Ted
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I always do my own brakes - and it's really cheap to do them. I also don't really trust someone else to do them properly. Of course, that is an attitude carried over from riding my motorcycle - which I do all my own work on. If you screw up a brake job on a car, your likely not going to crash, or if you do, your likely not going to die. If you screw up a brake job on a motorcycle your almost certainly going to crash and likely die.
Ted
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Too much info is missing....
I have repair brakes in my "comfort zone".... You will get an excellent repair and I will have no fear of litigation.... The repair will be as financially responsible as it can be. This might be anywhere from a "pad slap" to a "full meal deal".
If you have your brakes repaired at one Ford dealer and a part fails..... any Ford dealer should be able to offer the "service part warranty". Unfortunately, if the failure was due to technique or oversight.......
When it comes down to the price of any auto repair.. you can always find someone that will do it "cheaper".... this doesn't mean "good" and it certainly wont mean "better". You always get another chance to start your car... you never get a second chance to stop it.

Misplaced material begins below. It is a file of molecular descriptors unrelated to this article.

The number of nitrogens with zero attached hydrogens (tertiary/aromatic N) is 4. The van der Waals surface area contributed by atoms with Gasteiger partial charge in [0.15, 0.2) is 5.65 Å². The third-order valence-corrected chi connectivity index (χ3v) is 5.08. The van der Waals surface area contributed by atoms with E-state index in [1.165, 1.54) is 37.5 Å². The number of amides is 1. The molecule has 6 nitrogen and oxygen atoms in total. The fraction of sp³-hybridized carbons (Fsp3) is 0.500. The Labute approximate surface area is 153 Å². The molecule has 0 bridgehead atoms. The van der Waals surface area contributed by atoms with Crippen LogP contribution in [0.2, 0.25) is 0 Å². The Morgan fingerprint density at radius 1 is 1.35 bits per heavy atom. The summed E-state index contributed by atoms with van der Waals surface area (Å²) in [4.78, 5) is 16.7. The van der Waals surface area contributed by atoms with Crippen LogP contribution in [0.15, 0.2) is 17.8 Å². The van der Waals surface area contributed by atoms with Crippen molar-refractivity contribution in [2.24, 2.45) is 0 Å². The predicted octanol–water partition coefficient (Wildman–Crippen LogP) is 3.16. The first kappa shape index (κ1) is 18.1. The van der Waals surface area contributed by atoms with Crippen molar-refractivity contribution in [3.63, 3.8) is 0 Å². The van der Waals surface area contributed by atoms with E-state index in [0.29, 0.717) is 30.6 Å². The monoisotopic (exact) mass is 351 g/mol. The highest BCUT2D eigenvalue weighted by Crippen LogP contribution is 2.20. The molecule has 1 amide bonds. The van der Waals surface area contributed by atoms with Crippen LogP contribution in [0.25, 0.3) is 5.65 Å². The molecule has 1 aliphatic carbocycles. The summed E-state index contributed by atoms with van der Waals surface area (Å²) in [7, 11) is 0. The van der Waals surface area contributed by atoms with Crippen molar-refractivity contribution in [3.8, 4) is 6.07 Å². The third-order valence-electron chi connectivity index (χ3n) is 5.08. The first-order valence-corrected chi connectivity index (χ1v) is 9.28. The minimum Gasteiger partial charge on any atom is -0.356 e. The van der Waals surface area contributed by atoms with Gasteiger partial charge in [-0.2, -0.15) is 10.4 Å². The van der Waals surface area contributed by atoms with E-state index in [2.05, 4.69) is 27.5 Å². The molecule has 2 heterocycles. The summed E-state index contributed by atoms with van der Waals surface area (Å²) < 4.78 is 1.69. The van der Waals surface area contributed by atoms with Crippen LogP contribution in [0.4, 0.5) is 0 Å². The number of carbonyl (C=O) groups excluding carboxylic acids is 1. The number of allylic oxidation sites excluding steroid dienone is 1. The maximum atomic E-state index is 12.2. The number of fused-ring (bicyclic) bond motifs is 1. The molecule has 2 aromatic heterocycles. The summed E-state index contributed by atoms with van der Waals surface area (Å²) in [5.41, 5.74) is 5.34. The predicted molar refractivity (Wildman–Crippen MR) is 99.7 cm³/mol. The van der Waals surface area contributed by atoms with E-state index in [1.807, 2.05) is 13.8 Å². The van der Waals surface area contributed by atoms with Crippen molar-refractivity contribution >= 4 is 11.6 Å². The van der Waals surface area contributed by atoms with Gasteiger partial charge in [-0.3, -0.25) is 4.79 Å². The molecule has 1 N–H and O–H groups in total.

If you want cheap (especially when it comes to things regarding safety), you can always find someone that doesn't have the proper business licence, accrediaation or insurance to cover his mistakes... (let alone the common sense or experience to realize that he is making a mistake).
You might have saved some money going with the bargain brand pads.... might have saved a bit more if the tech didn't replace parts he wasn't comfortable with (I wont do a job that I'm not comfortable with)... but you are asking "after the fact"... and I am uncomfortable with that, too.
If you have chosen a good shop with conscientious techs that understand the relationship between a well considered repair and customer finances,/expectations for service life, there should be no question.
The big question... do the brakes perform properly?

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I have done brakes on my vehicles for years. I am not convinced of the idea that more expensive pads and rotors are automatically better. My experience has shown otherwise for my vehicles. Sometimes the more expensive ones are better, but sometimes the cheap ones are made just as good. And there are times that the more expensive part is more poorly made, although that is not as common.